If there was ever an industry that was the poster child for, “the only thing constant is change,” it’s the logistics industry. In the last two decades, the world of freight management and 3PLs has undergone a transformation that no one could have imagined 20 years ago. What the future holds in the next decade will be both exciting and transformative.
Fluctuating market pricing: Will we see the record high rates again this year like we did in 2018? There is buzz about an expected down economy in 2019 – many, however, debunk the idea, but either way, the economy will be, as always, a market influencer. Is a fluctuating market really a trend? Maybe not, but it does seem to be of note during the first few weeks of this new year. In the first week tight capacity produced a three-cent price increase across the board for vans reefer and flatbeds, but fuel prices keep dropping, so what increases we may see could be counterbalanced by the dip in fuel costs. Some of the highest volume lanes also saw price drops, according to Rate Trend of the Week from DAT.
This trend of fluctuating prices and uncertainty in the logistics marketplace is likely to continue with so many factors in play this year. Cross-border trade with NFTA, tariffs and economic sanctions constantly making headline news are all prime suspects in shaping our 2019 supply chain trends.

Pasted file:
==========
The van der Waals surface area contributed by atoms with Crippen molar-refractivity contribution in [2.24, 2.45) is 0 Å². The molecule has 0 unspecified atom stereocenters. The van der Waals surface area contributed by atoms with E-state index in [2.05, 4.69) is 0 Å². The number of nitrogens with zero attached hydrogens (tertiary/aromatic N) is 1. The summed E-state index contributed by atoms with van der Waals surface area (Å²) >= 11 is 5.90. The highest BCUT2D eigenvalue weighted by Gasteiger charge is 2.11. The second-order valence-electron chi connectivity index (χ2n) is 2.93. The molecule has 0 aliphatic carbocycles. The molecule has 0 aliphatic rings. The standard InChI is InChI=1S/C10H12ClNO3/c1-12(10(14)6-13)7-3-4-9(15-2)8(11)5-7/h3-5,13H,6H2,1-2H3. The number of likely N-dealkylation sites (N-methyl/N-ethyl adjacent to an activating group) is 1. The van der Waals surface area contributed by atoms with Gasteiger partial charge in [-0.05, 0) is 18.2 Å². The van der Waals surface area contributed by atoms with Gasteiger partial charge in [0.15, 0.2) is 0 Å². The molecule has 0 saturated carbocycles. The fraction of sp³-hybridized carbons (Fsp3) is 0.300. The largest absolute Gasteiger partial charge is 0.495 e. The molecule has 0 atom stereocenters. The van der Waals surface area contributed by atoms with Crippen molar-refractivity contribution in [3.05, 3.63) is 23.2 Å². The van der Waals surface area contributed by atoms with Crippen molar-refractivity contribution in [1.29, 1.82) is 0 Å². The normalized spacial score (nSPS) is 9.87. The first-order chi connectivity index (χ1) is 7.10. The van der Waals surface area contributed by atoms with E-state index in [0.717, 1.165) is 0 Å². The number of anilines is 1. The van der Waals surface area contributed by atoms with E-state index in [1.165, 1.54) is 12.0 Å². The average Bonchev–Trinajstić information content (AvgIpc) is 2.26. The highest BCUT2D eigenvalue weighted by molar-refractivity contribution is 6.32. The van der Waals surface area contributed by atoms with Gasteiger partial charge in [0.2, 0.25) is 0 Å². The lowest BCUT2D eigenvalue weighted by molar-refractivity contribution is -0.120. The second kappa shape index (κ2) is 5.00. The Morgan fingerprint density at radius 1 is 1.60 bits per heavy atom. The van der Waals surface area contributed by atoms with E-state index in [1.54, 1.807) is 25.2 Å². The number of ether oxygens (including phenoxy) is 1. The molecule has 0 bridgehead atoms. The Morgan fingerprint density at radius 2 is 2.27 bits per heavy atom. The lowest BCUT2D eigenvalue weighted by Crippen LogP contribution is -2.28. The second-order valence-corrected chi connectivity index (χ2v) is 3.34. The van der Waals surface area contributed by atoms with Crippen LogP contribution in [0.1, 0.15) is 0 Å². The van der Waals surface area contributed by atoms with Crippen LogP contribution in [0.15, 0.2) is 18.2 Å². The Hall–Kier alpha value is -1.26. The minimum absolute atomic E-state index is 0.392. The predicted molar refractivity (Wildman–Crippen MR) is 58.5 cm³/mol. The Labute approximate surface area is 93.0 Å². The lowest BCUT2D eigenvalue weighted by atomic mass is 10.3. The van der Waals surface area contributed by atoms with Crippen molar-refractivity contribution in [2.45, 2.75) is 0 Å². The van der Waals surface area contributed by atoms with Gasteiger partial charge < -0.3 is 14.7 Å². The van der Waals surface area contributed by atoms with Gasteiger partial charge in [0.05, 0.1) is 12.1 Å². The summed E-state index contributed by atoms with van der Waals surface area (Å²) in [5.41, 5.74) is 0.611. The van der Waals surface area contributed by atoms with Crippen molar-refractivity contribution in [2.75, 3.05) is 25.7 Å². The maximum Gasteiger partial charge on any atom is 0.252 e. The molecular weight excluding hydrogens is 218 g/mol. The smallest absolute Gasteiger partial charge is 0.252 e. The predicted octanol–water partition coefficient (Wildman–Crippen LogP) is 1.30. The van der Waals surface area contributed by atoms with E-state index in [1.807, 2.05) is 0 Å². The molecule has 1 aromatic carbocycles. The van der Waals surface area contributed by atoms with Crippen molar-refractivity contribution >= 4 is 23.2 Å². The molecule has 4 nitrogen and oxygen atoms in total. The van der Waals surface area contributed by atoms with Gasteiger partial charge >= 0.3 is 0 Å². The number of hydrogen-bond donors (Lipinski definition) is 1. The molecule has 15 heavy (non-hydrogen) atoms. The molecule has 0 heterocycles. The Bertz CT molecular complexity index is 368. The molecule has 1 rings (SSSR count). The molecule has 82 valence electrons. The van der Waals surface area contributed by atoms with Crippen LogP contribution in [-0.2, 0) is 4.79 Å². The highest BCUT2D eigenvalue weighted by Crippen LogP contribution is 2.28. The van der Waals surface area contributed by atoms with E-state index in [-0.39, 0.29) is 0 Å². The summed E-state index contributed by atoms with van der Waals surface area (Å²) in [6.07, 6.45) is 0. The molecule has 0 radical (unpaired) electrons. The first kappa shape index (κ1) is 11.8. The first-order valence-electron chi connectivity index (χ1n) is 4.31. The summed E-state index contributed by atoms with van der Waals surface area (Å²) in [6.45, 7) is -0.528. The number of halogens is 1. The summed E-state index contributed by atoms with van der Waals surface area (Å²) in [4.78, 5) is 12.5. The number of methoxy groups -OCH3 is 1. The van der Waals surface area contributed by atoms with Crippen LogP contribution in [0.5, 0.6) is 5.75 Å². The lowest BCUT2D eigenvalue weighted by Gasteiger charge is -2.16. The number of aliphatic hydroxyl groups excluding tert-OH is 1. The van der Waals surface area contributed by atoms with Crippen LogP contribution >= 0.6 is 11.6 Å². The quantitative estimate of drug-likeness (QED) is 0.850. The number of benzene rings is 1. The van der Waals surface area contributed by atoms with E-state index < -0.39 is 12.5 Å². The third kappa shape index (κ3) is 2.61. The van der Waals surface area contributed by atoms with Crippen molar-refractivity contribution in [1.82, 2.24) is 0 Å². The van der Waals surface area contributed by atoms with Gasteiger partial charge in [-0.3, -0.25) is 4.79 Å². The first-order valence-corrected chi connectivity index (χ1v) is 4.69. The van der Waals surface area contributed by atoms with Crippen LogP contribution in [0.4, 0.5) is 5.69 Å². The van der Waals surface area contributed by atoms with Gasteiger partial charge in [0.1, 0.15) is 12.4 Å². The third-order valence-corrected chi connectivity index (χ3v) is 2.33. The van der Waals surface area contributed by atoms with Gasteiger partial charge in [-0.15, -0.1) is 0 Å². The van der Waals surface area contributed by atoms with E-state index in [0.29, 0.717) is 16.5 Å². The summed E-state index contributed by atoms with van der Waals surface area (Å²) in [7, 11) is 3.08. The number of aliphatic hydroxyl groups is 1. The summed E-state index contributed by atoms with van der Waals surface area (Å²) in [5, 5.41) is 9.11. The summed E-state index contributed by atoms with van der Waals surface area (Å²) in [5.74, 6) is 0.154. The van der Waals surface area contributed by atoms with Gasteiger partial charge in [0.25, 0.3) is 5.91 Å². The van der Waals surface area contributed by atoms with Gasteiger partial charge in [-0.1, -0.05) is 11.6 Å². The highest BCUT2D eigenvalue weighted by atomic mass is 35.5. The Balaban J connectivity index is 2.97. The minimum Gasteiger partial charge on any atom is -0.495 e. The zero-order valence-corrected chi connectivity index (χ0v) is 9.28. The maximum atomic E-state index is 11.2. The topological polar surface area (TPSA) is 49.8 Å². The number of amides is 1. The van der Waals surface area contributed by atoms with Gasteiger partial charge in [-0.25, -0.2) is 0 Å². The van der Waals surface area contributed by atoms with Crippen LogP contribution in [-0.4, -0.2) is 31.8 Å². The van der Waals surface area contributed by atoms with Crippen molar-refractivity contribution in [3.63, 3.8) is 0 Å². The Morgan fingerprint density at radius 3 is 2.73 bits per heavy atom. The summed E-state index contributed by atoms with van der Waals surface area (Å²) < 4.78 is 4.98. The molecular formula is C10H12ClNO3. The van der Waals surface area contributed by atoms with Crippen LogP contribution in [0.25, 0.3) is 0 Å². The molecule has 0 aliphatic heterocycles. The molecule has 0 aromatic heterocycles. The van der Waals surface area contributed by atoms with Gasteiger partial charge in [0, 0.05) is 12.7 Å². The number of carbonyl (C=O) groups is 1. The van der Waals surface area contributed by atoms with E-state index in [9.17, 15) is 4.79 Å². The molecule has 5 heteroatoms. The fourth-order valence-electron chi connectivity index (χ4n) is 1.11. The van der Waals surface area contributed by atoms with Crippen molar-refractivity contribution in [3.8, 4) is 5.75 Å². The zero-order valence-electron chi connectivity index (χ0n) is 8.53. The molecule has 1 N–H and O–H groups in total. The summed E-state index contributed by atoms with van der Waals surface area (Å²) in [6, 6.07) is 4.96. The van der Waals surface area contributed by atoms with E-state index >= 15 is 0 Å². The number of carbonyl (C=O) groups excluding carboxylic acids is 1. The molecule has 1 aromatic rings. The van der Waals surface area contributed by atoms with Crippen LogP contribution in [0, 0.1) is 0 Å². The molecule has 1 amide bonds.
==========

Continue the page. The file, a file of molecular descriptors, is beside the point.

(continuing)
Technology, but which ones? From driverless trucks to blockchain, warehouse automation, predictive load matching and full transparency, the digitization of America’s supply chain is imminent. When we think about aggregating all the working parts of a 3PL transaction, from communication, automation and the accompanying software platforms like TMSs, CRMs and GPS, we can only imagine all those things harnessed into one main interactive and collective brain. It’s not “if,” it’s “when” these things will revolutionize logistics.
Blockchain will prove, most likely, to be a forerunner in the industry. It is already being used by Walmart to trace its pork sources from China. (See the Top 10 Companies That Have Already Adopted Blockchain). An article on Forbes.com's website, by Bernard Marr, explains it well by saying, “Blockchain provides consensus—there is no dispute in the chain regarding transactions because all entities on the chain have the same version of the ledger. Everyone on the blockchain can see the chain of ownership for an asset on the blockchain. Records on the blockchain cannot be erased which is important for a transparent supply chain.” There is a lot of excitement surrounding the technology and its ability to drastically improve the currently disconnected global supply chain. It will be, no doubt, a game-changer.
Just last week, Freightliner announced its first release of an electric truck, made available to the press to drive at the Consumer Electronics Show. It is the first of 30 electric trucks Daimler will produce and put on the road in coming months.